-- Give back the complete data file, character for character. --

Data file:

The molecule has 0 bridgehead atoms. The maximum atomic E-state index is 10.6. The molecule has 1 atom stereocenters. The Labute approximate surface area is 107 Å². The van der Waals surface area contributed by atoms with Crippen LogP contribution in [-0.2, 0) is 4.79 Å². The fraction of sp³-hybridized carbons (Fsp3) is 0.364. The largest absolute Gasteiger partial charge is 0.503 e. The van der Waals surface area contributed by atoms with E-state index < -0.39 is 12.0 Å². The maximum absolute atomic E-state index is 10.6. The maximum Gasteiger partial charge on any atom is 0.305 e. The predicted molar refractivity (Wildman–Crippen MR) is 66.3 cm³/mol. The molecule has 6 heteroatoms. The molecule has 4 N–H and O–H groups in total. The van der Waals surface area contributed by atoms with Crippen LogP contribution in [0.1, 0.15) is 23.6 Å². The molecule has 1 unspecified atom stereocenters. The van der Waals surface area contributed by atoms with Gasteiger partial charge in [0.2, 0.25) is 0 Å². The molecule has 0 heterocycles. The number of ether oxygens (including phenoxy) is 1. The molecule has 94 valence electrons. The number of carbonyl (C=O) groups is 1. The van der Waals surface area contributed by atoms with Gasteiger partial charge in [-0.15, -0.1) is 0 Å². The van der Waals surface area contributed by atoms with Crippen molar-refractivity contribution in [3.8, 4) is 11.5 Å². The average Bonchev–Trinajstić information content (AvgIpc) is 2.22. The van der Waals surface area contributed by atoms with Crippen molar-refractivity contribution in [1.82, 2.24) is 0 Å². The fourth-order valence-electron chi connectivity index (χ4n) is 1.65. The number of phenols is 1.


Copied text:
The molecule has 0 bridgehead atoms. The maximum atomic E-state index is 10.6. The molecule has 1 atom stereocenters. The Labute approximate surface area is 107 Å². The van der Waals surface area contributed by atoms with Crippen LogP contribution in [-0.2, 0) is 4.79 Å². The fraction of sp³-hybridized carbons (Fsp3) is 0.364. The largest absolute Gasteiger partial charge is 0.503 e. The van der Waals surface area contributed by atoms with E-state index < -0.39 is 12.0 Å². The maximum absolute atomic E-state index is 10.6. The maximum Gasteiger partial charge on any atom is 0.305 e. The predicted molar refractivity (Wildman–Crippen MR) is 66.3 cm³/mol. The molecule has 6 heteroatoms. The molecule has 4 N–H and O–H groups in total. The van der Waals surface area contributed by atoms with Crippen LogP contribution in [0.1, 0.15) is 23.6 Å². The molecule has 1 unspecified atom stereocenters. The van der Waals surface area contributed by atoms with Gasteiger partial charge in [0.2, 0.25) is 0 Å². The molecule has 0 heterocycles. The number of ether oxygens (including phenoxy) is 1. The molecule has 94 valence electrons. The number of carbonyl (C=O) groups is 1. The van der Waals surface area contributed by atoms with Gasteiger partial charge in [-0.15, -0.1) is 0 Å². The van der Waals surface area contributed by atoms with Crippen molar-refractivity contribution in [3.8, 4) is 11.5 Å². The average Bonchev–Trinajstić information content (AvgIpc) is 2.22. The van der Waals surface area contributed by atoms with Crippen molar-refractivity contribution in [1.82, 2.24) is 0 Å². The fourth-order valence-electron chi connectivity index (χ4n) is 1.65. The number of phenols is 1.